Guidance From the Census Bureau

 | Sep 19, 2013 | 12:00 PM EDT
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The report from the Census Bureau released on September 17 didn't have any of the drama of Wednesday's "no taper" decision from the Federal Reserve. But for investors looking for a strategy with a shelf life longer than a couple of weeks, I believe the Census Bureau report on household incomes is a far more important guide.

Why? I believe it tells investors exactly what the ideal company is now and what it will be for the next few years. Now, all we investors have to do is find one. Don't worry: I've actually got a candidate -- Cummins (CMI).

Here's what the Census Bureau report told us. Although the U.S. economy as a whole is 5% bigger than it was at its prerecession peak in 2007, household incomes are lower. The median household income is 8.3% below its pre-recession peak. The implications of this for the future are pretty clear. The Federal Reserve may have been able to generate modest economic growth by cutting interest rates so corporate costs would fall. That helped increase incomes and wealth for the top 1% of the U.S. population.

But growth remains stubbornly slow because incomes for most Americans haven't climbed very much. (Incomes for the top 1% in the United States climbed almost 20% in 2012, while incomes for the other 99% rose by just 1%, according to Emmanuel Saez, an economist at the University of California, Berkley.)

In this economic environment -- and with growth in Europe and Japan also slow, and economic growth in developing economies looking weaker rather than stronger -- the ideal company is one that can grow its revenue faster than GDP.

How? Things like taking market share from competitors. Things like new products that open up new markets, increase margins and take market share. Things like concentrations in markets or parts of markets that are growing faster than the national or global economy. That's the story Cummins told at its analyst day on Tuesday.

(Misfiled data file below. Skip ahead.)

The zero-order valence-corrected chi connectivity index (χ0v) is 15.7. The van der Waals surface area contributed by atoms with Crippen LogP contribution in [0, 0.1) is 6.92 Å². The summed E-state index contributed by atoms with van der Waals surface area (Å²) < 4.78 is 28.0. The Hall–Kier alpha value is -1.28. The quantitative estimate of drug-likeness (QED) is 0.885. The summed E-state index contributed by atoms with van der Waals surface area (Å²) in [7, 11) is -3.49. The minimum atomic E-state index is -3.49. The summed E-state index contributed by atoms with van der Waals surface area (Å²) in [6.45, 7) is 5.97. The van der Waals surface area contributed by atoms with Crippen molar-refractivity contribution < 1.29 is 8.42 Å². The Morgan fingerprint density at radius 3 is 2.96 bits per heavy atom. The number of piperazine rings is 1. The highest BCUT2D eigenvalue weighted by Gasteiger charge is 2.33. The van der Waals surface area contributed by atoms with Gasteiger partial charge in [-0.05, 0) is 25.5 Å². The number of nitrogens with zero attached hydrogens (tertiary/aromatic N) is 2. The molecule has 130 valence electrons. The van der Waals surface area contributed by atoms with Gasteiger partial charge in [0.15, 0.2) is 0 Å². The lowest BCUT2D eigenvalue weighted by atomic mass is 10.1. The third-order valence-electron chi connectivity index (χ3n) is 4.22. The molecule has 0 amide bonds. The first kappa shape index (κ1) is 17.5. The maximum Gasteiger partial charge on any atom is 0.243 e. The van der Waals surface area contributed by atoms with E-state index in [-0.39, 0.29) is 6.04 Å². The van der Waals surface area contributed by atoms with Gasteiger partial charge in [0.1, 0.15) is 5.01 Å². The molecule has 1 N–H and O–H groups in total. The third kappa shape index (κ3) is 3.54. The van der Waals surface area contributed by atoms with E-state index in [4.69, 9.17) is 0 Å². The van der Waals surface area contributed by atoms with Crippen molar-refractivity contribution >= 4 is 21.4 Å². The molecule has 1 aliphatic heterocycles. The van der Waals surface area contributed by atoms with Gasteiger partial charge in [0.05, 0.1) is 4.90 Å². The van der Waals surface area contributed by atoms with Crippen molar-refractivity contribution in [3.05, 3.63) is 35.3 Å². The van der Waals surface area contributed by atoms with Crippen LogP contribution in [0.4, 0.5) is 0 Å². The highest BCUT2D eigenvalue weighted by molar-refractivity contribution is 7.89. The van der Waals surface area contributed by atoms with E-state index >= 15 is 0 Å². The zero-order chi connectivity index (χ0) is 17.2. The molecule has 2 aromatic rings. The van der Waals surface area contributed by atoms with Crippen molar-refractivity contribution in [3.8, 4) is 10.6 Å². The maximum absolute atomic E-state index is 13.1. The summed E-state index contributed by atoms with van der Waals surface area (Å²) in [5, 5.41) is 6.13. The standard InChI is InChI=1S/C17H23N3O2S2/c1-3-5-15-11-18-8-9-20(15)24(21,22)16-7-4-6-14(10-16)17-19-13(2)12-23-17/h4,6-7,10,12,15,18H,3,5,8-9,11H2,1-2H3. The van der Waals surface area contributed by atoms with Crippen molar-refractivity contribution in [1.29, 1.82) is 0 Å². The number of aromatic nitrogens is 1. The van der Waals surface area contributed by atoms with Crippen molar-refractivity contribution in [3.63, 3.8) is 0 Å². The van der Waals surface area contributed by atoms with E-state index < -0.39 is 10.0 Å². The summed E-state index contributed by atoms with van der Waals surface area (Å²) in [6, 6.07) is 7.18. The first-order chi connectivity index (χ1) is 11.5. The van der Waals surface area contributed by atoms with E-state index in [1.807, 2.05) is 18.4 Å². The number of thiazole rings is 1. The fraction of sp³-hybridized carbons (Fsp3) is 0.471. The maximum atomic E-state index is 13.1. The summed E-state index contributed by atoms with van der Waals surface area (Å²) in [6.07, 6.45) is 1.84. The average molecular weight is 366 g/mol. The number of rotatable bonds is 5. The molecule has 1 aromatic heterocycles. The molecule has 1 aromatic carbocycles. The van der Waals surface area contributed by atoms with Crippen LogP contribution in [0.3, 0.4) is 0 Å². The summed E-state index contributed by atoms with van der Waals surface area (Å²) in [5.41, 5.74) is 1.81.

For example, this year Cummins will introduce a new 10/12 liter engine for the truck market in China. This high-horse power part of the Chinese market is the fastest growing segment in China and one where Cummins has relatively low market penetration.

Cummins is picking up market share in the U.S. and anticipates that it will see increased sales of components in Europe due to new regulations on diesel emissions.

Cummins also has introduced a natural gas-powered engine for the heavy-duty truck segment and is introducing a natural gas engine for the medium duty market (school buses, for instance.)

The result is that management believes it can grow revenue above rates of GDP growth in its major geographies. The company's targets work out to 8% to 12% revenue growth with 2 to 3 percentage points of growth coming from new products and another 1 to 2 percentage points of growth coming from gains in market share.

To take those figures to a specific segment, its components business.  Cummins expects revenue to grow at better than GDP growth rates due to market share gains with key customers (1 to 2 percentage points), increased component content with existing customers (2 to 4 percentage points) and new products (2 to 4 percentage points.)

I think this adds up to a pretty good model for a tough, relatively slow growth global economy.

Now to find just a few more companies and stocks that match up equally well with that model.

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